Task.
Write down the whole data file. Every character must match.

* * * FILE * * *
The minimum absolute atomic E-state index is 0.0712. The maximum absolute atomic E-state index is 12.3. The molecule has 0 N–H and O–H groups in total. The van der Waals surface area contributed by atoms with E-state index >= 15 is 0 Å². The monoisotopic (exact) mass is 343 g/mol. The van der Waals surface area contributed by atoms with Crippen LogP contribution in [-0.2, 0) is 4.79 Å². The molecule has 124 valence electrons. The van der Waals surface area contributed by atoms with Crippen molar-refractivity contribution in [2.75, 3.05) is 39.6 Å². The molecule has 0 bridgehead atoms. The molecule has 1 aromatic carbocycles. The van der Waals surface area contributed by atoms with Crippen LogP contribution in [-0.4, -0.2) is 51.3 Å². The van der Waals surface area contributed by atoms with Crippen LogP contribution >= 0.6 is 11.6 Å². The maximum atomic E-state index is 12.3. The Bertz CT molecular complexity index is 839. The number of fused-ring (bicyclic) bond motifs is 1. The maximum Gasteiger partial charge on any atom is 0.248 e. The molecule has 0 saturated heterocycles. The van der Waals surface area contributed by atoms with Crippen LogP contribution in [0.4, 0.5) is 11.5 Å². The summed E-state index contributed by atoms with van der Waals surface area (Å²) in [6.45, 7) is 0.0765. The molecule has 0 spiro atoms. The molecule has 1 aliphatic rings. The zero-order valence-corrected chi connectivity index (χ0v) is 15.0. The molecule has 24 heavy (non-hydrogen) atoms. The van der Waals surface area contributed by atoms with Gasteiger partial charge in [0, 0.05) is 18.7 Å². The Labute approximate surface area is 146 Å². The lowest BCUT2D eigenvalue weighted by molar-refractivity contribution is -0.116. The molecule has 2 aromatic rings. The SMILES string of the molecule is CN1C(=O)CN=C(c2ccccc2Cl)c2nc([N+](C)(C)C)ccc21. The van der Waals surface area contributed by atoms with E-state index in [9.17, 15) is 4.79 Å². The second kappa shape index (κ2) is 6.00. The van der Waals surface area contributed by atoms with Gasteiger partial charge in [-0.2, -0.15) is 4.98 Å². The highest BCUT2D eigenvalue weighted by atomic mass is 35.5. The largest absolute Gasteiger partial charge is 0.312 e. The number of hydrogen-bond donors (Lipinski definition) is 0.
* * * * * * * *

The minimum absolute atomic E-state index is 0.0712. The maximum absolute atomic E-state index is 12.3. The molecule has 0 N–H and O–H groups in total. The van der Waals surface area contributed by atoms with E-state index >= 15 is 0 Å². The monoisotopic (exact) mass is 343 g/mol. The van der Waals surface area contributed by atoms with Crippen LogP contribution in [-0.2, 0) is 4.79 Å². The molecule has 124 valence electrons. The van der Waals surface area contributed by atoms with Crippen molar-refractivity contribution in [2.75, 3.05) is 39.6 Å². The molecule has 0 bridgehead atoms. The molecule has 1 aromatic carbocycles. The van der Waals surface area contributed by atoms with Crippen LogP contribution in [-0.4, -0.2) is 51.3 Å². The van der Waals surface area contributed by atoms with Crippen LogP contribution >= 0.6 is 11.6 Å². The maximum atomic E-state index is 12.3. The Bertz CT molecular complexity index is 839. The number of fused-ring (bicyclic) bond motifs is 1. The maximum Gasteiger partial charge on any atom is 0.248 e. The molecule has 0 saturated heterocycles. The van der Waals surface area contributed by atoms with Crippen LogP contribution in [0.4, 0.5) is 11.5 Å². The summed E-state index contributed by atoms with van der Waals surface area (Å²) in [6.45, 7) is 0.0765. The molecule has 0 spiro atoms. The molecule has 1 aliphatic rings. The zero-order valence-corrected chi connectivity index (χ0v) is 15.0. The molecule has 24 heavy (non-hydrogen) atoms. The van der Waals surface area contributed by atoms with Gasteiger partial charge in [0, 0.05) is 18.7 Å². The Labute approximate surface area is 146 Å². The lowest BCUT2D eigenvalue weighted by molar-refractivity contribution is -0.116. The molecule has 2 aromatic rings. The SMILES string of the molecule is CN1C(=O)CN=C(c2ccccc2Cl)c2nc([N+](C)(C)C)ccc21. The van der Waals surface area contributed by atoms with E-state index in [9.17, 15) is 4.79 Å². The second kappa shape index (κ2) is 6.00. The van der Waals surface area contributed by atoms with Gasteiger partial charge in [-0.2, -0.15) is 4.98 Å². The highest BCUT2D eigenvalue weighted by atomic mass is 35.5. The largest absolute Gasteiger partial charge is 0.312 e. The number of hydrogen-bond donors (Lipinski definition) is 0.